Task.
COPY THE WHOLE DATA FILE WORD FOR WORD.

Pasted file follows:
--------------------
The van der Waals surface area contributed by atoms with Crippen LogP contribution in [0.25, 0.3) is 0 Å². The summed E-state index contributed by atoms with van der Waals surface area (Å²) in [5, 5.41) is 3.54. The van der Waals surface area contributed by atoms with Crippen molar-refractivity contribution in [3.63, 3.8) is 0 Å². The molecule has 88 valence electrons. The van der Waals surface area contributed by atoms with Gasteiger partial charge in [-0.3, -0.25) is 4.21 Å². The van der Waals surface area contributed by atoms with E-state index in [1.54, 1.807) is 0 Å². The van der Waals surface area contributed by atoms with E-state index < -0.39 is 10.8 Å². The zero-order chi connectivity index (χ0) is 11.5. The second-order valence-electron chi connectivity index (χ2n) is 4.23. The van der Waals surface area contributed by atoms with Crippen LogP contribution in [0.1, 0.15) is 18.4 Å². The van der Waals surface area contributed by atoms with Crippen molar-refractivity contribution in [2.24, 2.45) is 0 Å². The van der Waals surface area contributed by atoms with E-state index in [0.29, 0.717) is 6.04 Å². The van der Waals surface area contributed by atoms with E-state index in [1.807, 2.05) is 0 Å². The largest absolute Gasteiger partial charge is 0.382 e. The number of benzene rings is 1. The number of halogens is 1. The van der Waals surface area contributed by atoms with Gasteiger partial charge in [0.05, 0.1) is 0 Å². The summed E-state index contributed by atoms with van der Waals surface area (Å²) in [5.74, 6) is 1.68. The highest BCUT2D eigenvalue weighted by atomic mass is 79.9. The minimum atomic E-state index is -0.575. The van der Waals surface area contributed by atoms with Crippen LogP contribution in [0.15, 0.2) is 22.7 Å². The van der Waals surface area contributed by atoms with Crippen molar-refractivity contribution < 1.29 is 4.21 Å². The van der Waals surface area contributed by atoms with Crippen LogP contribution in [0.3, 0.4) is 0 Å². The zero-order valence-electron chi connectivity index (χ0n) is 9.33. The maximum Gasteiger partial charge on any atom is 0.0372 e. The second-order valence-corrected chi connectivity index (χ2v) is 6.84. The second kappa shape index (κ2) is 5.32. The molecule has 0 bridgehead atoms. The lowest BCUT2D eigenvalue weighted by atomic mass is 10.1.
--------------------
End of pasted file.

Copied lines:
The van der Waals surface area contributed by atoms with Crippen LogP contribution in [0.25, 0.3) is 0 Å². The summed E-state index contributed by atoms with van der Waals surface area (Å²) in [5, 5.41) is 3.54. The van der Waals surface area contributed by atoms with Crippen molar-refractivity contribution in [3.63, 3.8) is 0 Å². The molecule has 88 valence electrons. The van der Waals surface area contributed by atoms with Gasteiger partial charge in [-0.3, -0.25) is 4.21 Å². The van der Waals surface area contributed by atoms with E-state index in [1.54, 1.807) is 0 Å². The van der Waals surface area contributed by atoms with E-state index < -0.39 is 10.8 Å². The zero-order chi connectivity index (χ0) is 11.5. The second-order valence-electron chi connectivity index (χ2n) is 4.23. The van der Waals surface area contributed by atoms with Crippen LogP contribution in [0.1, 0.15) is 18.4 Å². The van der Waals surface area contributed by atoms with Crippen molar-refractivity contribution in [2.24, 2.45) is 0 Å². The van der Waals surface area contributed by atoms with E-state index in [0.29, 0.717) is 6.04 Å². The van der Waals surface area contributed by atoms with E-state index in [1.807, 2.05) is 0 Å². The largest absolute Gasteiger partial charge is 0.382 e. The number of benzene rings is 1. The number of halogens is 1. The van der Waals surface area contributed by atoms with Gasteiger partial charge in [0.05, 0.1) is 0 Å². The summed E-state index contributed by atoms with van der Waals surface area (Å²) in [5.74, 6) is 1.68. The highest BCUT2D eigenvalue weighted by atomic mass is 79.9. The minimum atomic E-state index is -0.575. The van der Waals surface area contributed by atoms with Crippen LogP contribution in [0.15, 0.2) is 22.7 Å². The van der Waals surface area contributed by atoms with Crippen molar-refractivity contribution < 1.29 is 4.21 Å². The van der Waals surface area contributed by atoms with Crippen LogP contribution in [0.3, 0.4) is 0 Å². The zero-order valence-electron chi connectivity index (χ0n) is 9.33. The maximum Gasteiger partial charge on any atom is 0.0372 e. The second-order valence-corrected chi connectivity index (χ2v) is 6.84. The second kappa shape index (κ2) is 5.32. The molecule has 0 bridgehead atoms. The lowest BCUT2D eigenvalue weighted by atomic mass is 10.1.